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In practice

Iceland’s strategic partnerships strengthen civil society capacity

Key messages

Framework agreements with four Icelandic organisations have strengthened Iceland’s strategic partnerships with civil society organisations (CSOs) and built their institutional and financial capacities. These new framework agreements with Iceland’s key partner CSOs are an important shift towards more stable partnerships and co-operation based on mutual trust, accountability and continuous dialogue.

KeywordsCivil society, Institutional arrangement, Risk management

Key partnerIceland

Last updated13 March 2023

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Civil society organisations (CSOs) play a key role in achieving sustainable development. Iceland’s development co-operation policy 2019-2023 aims to support CSOs in “promoting an independent, powerful and diverse civil society that fights poverty in all its forms in developing countries”. Iceland’s CSOs are an important partner for delivering the country’s development co-operation and humanitarian assistance, and they actively involve local organisations in partner countries. However, due to the relatively small size of Icelandic CSOs, capacity building is needed to help them strengthen their internal controls and address certain risks related to managing official development assistance (ODA).

A 2021 evaluation of Iceland’s CSOs strategy and the OECD-DAC 2017 peer review of Iceland’s development co-operation both recommended establishing framework agreements in order to strengthen the partnership between the Ministry of Foreign Affairs (MFA) and CSOs. Iceland’s 2022 CSO co-operation strategy reflects this and underlines the importance of good and transparent partnerships with capable and active CSOs, clear and accessible rules on grants and procedures, and focuses on accountability and monitoring.


Based on these recommendations, Iceland set up a process for developing framework agreements for both humanitarian assistance and development co-operation with Icelandic CSOs. The process for developing these agreements involved:

  • A requirement for interested CSOs to undertake an audit and due diligence study by an independent external consultancy company, assessing three primary factors:

    • CSOs’ institutional capacity, including management, organisation and human resources

    • CSOs’ management of funds, standards and controls

    • the expected role of the MFA in managing co-operation with CSOs and the framework agreements.

  • Targeted recommendations for all participating CSOs, which improved their institutional and financial management. The conclusions of the study were used to assess the feasibility of establishing a framework agreement with each CSO; each CSO received a final report, with a summary report going to the MFA.

  • Training for CSOs in internal controls, delivered by the external consultancy company. The training focused on how to set up an effective control system and included good practices for addressing the most common challenges.


Although relatively new, these framework agreements are already generating some visible benefits.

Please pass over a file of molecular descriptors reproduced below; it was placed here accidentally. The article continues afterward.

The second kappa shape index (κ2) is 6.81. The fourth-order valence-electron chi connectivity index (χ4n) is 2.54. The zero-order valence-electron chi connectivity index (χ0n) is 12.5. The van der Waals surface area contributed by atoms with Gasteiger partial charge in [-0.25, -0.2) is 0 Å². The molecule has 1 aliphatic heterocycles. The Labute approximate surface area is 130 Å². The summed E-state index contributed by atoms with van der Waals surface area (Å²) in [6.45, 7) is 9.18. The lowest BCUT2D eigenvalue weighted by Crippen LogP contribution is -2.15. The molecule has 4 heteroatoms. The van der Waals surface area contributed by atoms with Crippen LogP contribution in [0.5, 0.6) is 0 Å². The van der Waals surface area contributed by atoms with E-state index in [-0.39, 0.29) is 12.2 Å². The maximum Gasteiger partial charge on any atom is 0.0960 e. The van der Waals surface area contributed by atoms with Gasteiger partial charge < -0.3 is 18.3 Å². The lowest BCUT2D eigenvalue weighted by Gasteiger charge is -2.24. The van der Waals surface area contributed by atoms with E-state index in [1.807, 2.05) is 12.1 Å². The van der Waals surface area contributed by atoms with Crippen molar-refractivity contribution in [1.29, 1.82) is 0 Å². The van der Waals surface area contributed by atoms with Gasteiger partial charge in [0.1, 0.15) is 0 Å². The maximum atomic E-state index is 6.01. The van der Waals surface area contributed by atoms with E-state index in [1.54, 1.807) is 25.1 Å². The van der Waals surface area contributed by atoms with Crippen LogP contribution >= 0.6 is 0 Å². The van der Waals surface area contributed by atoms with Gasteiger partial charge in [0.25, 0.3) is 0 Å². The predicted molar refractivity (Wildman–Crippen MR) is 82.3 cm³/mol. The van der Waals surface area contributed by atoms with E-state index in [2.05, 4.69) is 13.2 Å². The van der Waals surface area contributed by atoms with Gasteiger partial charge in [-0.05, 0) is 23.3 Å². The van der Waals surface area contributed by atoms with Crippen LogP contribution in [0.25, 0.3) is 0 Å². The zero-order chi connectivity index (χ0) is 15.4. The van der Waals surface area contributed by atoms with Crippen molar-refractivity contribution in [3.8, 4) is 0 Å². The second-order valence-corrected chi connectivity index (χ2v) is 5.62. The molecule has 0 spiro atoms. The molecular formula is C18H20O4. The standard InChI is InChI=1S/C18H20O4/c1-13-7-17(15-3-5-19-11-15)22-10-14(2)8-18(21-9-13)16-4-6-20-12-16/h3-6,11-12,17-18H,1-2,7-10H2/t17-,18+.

• Multi-year (2022-2024) framework agreements are now in place with four Icelandic CSOs, creating a stronger partnership between the MFA and CSOs.

  • The internal financial management and control of CSOs has been strengthened. Regardless of whether the exercise resulted in a framework agreement being awarded, all participating CSOs recognised the benefits and usefulness of this initiative, which enabled them to identify areas for further improvement in strengthening their internal financial management and control.

  • Greater predictability. Thanks to the three-year agreement, CSOs know their annual financial allocations in advance and can hire professionals to support programme implementation and longer-term planning.

Lessons learnt

  • Framework agreements with key partner CSOs are important for more stable partnerships and co-operation based on mutual trust and accountability.

  • Conducting financial and due diligence audits as part of the application process makes it possible to increase strategic co-operation with CSOs.

  • Unearmarked funds give CSOs flexibility in meeting specific needs and priorities, including responding to humanitarian crises – within the confines of Iceland’s development co-operation objectives and the Sustainable Development Goals.

OECD resources

OECD (2023), OECD Development Co-operation Peer Reviews: Iceland 2023, OECD Development Co-operation Peer Reviews, OECD Publishing, Paris, https://doi.org/10.1787/a1552817-en.

OECD (2022), DAC Recommendation on Enabling Civil Society in Development Co-operation and Humanitarian Assistancehttps://legalinstruments.oecd.org/en/instruments/OECD-LEGAL-5021.

OECD (2020), Development Assistance Committee Members and Civil Society, The Development Dimension, https://doi.org/10.1787/51eb6df1-en.

OECD, Civil society engagement in development co-operation, https://www.oecd.org/dac/civil-society-engagement-in-development-co-operation.htm.

OECD, “Civil society partnerships”, Development Co-operation Fundamentals (forthcoming).

To learn more about Iceland’s development co-operation see:

OECD, "Iceland", in Development Co-operation Profiles, https://doi.org/10.1787/fd3d1d29-en.

See more In Practice examples from Iceland here: https://www.oecd.org/development-cooperation-learning?tag-key+partner=iceland#search.